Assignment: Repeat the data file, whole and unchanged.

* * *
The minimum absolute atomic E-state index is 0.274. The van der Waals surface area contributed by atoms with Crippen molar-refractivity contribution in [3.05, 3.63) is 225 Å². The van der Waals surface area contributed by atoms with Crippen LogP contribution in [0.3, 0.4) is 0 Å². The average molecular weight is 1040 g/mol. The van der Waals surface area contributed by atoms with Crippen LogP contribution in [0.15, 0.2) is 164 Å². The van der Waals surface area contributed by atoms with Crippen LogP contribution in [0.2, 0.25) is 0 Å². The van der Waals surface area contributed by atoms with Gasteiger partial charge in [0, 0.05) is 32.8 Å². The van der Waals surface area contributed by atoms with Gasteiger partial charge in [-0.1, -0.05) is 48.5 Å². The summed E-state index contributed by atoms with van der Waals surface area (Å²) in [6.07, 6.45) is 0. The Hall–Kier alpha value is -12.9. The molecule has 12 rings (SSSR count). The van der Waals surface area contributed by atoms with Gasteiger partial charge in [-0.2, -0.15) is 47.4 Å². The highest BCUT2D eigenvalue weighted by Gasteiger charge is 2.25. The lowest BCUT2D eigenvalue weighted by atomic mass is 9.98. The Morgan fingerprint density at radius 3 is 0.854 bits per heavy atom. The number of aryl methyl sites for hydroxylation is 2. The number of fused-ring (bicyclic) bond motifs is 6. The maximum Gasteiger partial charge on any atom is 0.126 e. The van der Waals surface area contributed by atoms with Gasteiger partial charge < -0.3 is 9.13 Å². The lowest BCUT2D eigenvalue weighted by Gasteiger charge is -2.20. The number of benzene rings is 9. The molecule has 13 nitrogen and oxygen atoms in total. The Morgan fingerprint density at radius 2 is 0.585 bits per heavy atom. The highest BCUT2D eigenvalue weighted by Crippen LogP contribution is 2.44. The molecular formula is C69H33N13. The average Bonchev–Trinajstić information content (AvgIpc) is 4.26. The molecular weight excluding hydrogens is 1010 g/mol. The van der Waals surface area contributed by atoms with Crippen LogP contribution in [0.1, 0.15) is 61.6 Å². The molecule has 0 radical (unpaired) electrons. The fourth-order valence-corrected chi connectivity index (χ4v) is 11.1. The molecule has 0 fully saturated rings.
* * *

The minimum absolute atomic E-state index is 0.274. The van der Waals surface area contributed by atoms with Crippen molar-refractivity contribution in [3.05, 3.63) is 225 Å². The van der Waals surface area contributed by atoms with Crippen LogP contribution in [0.3, 0.4) is 0 Å². The average molecular weight is 1040 g/mol. The van der Waals surface area contributed by atoms with Crippen LogP contribution in [0.15, 0.2) is 164 Å². The van der Waals surface area contributed by atoms with Crippen LogP contribution in [0.2, 0.25) is 0 Å². The van der Waals surface area contributed by atoms with Gasteiger partial charge in [0, 0.05) is 32.8 Å². The van der Waals surface area contributed by atoms with Gasteiger partial charge in [-0.1, -0.05) is 48.5 Å². The summed E-state index contributed by atoms with van der Waals surface area (Å²) in [6.07, 6.45) is 0. The Hall–Kier alpha value is -12.9. The molecule has 12 rings (SSSR count). The van der Waals surface area contributed by atoms with Gasteiger partial charge in [-0.2, -0.15) is 47.4 Å². The highest BCUT2D eigenvalue weighted by Gasteiger charge is 2.25. The lowest BCUT2D eigenvalue weighted by atomic mass is 9.98. The Morgan fingerprint density at radius 3 is 0.854 bits per heavy atom. The number of aryl methyl sites for hydroxylation is 2. The number of fused-ring (bicyclic) bond motifs is 6. The maximum Gasteiger partial charge on any atom is 0.126 e. The van der Waals surface area contributed by atoms with Gasteiger partial charge < -0.3 is 9.13 Å². The lowest BCUT2D eigenvalue weighted by Gasteiger charge is -2.20. The number of benzene rings is 9. The molecule has 13 nitrogen and oxygen atoms in total. The Morgan fingerprint density at radius 2 is 0.585 bits per heavy atom. The highest BCUT2D eigenvalue weighted by Crippen LogP contribution is 2.44. The molecular formula is C69H33N13. The average Bonchev–Trinajstić information content (AvgIpc) is 4.26. The molecular weight excluding hydrogens is 1010 g/mol. The van der Waals surface area contributed by atoms with Crippen LogP contribution in [0.1, 0.15) is 61.6 Å². The molecule has 0 radical (unpaired) electrons. The fourth-order valence-corrected chi connectivity index (χ4v) is 11.1. The molecule has 0 fully saturated rings.